Eglin Reflects on 30th Anniversary of Operation Desert Storm

Posted on March 1, 2021 by Staff reports

In this historic photo, a four-ship of F-15C Eagles, deployed from Eglin Air Force Base, fly over the Persian Gulf in the 1990s. 

In early August 1990, Iraq invaded Kuwait to annex its rich oil reserves and offset Iraq’s growing debt from the Iraq-Iran war. President George H.W. Bush immediately ordered ground, sea and air forces to Southwest Asia as part of a multinational coalition to persuade Saddam Hussein to withdraw from Kuwait, an operation known as Desert Shield.

By the end of the month, the Nomads were on their way to King Faisal Air Base, Saudi Arabia with 769 personnel and 24 F-15Cs. This was the 33rd Tactical Fighter Wing (Provisional), a mini-version of the main 33rd TFW back in Florida. Commanded by Col. Rick N. Parsons, the 33rd TFW (P) recorded nearly 5,000 flight hours in over 1,700 training sorties in just four months.

Operation Desert Storm began Jan. 17, 1991 with an allied air attack over Baghdad. Capt. Jon K. “J.B.” Kelk scored the first aerial kill of the war, destroying a MiG-29 near Mudaysis, Iraq. Capt. Robert E. “Cheese” Graeter downed two Iraqi Mirage F-1s for the second and third kills of the war. Nomads continued their successes, when Capt. Rhory R. “Hozer” Draeger and Capt. Charles J. “Sly” Magill, a United States Marine Corps exchange officer, each destroyed a MiG-29 bringing the 33rd TFW (P) kills to five.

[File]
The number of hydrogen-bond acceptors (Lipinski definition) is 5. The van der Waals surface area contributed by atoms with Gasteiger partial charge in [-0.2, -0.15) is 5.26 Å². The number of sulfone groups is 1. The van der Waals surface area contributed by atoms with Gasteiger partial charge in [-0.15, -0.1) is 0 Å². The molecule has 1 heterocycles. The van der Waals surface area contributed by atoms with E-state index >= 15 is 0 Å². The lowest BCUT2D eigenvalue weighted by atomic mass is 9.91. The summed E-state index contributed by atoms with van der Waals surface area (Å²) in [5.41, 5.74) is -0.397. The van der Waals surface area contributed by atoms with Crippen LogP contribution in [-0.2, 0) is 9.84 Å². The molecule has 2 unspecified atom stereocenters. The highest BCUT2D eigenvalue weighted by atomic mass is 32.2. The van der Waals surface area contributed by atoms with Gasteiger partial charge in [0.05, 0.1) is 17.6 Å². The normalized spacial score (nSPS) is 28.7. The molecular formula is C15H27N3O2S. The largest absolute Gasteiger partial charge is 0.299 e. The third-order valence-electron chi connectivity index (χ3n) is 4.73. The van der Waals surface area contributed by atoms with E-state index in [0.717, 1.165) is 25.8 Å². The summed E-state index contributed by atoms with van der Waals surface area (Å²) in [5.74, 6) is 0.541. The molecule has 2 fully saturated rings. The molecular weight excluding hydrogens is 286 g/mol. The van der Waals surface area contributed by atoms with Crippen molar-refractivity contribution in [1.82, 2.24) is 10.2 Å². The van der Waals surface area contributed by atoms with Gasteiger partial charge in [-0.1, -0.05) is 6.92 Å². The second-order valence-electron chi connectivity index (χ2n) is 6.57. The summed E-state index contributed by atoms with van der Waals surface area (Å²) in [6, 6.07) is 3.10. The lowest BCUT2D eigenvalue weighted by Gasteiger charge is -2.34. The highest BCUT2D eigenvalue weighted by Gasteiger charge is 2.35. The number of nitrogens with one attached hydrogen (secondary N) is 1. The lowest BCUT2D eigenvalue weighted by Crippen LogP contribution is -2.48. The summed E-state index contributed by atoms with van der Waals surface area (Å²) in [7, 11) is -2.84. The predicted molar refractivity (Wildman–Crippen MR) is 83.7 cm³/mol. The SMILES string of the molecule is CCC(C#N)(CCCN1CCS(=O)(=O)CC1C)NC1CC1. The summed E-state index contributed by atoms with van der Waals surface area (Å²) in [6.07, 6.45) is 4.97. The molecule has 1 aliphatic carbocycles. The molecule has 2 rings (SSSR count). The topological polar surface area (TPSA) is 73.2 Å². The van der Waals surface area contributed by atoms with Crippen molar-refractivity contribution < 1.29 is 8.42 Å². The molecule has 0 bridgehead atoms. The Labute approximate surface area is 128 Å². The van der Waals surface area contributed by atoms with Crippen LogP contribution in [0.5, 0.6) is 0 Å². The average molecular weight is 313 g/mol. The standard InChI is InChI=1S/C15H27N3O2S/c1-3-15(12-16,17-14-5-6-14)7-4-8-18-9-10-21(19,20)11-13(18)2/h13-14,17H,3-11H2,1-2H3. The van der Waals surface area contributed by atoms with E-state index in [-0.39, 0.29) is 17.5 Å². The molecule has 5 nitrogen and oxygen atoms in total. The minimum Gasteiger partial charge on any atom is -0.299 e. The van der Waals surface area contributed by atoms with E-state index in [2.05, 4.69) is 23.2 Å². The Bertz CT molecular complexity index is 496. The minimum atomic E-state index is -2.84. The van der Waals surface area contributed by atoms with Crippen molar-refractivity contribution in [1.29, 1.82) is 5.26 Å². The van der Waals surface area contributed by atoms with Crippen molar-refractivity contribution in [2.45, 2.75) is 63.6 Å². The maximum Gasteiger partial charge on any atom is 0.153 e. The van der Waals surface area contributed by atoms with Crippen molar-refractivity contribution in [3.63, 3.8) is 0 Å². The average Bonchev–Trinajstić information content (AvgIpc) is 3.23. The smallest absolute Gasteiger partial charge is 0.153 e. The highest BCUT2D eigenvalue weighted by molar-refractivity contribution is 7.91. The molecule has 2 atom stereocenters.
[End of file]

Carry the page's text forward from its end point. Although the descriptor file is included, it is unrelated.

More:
On Jan. 19, Capt. Richard C. “Kluso” Tollini and Capt. Lawrence E. “Cherry” Pitts downed a MiG-25 each. Meanwhile, Capt. Cesar A. “Rico” Rodriguez and Capt. Craig W. “Mole” Underhill each destroyed a MiG-29. This brought the total 33rd TFW (P) count to nine after only three days. On Jan. 26, Draeger and Rodriguez recorded their second kills for Desert Storm and Capt. Anthony E. “Kimo” Schiavi his first, all MiG-23s. Capt. David G. “Logger” Rose also destroyed a MiG-23 on Jan. 29, 1991. The wing’s final kills for Desert Storm occurred on Feb. 7, 1991 when Parsons destroyed one and Capt. Anthony R. “E.T.” Murphy destroyed two SU-7/17s.

In the three weeks since the start of Operation Desert Storm, the 33rd TFW (P) scored a total of 16 combat kills, the most of any allied unit. The Nomads also had the greatest number of pilots in one squadron with aerial victories (12), most pilots with multiple victories (4), and the only wing commander to record an aerial victory.

Beyond the achievements of the pilots, the success of the 33rd TFW (P) during Desert Storm relied on the hundreds of maintenance and support personnel who worked to ensure the planes and pilots were ready to fly. Mission capable rates averaged 95.6 percent during the first two weeks of the war, far above the Tactical Air Command standard of 83 percent. The total non-mission capable maintenance rate was .3 percent, well below the TAC standard of 12 percent.

Lt. Col. William Thiel, 58th Tactical Fighter Squadron commander, laid out the objectives before deploying: gain and maintain air superiority; kill ratio of XX to 0; no lost sorties due to operational or maintenance shortfalls. The 33rd TFW (P) achieved them all.

Operation Desert Storm’s 38-day air campaign ended on Feb. 23, 1991, and the famous “100-hour” ground campaign began the next day. Saddam Hussain ordered the withdrawal of all Iraqi forces from Kuwait and the war ended on Feb. 28. The conflict was the most decisive use of air power yet seen in American history, and the 33rd TFW (P) returned to Eglin Air Force Base on April 12, 1991.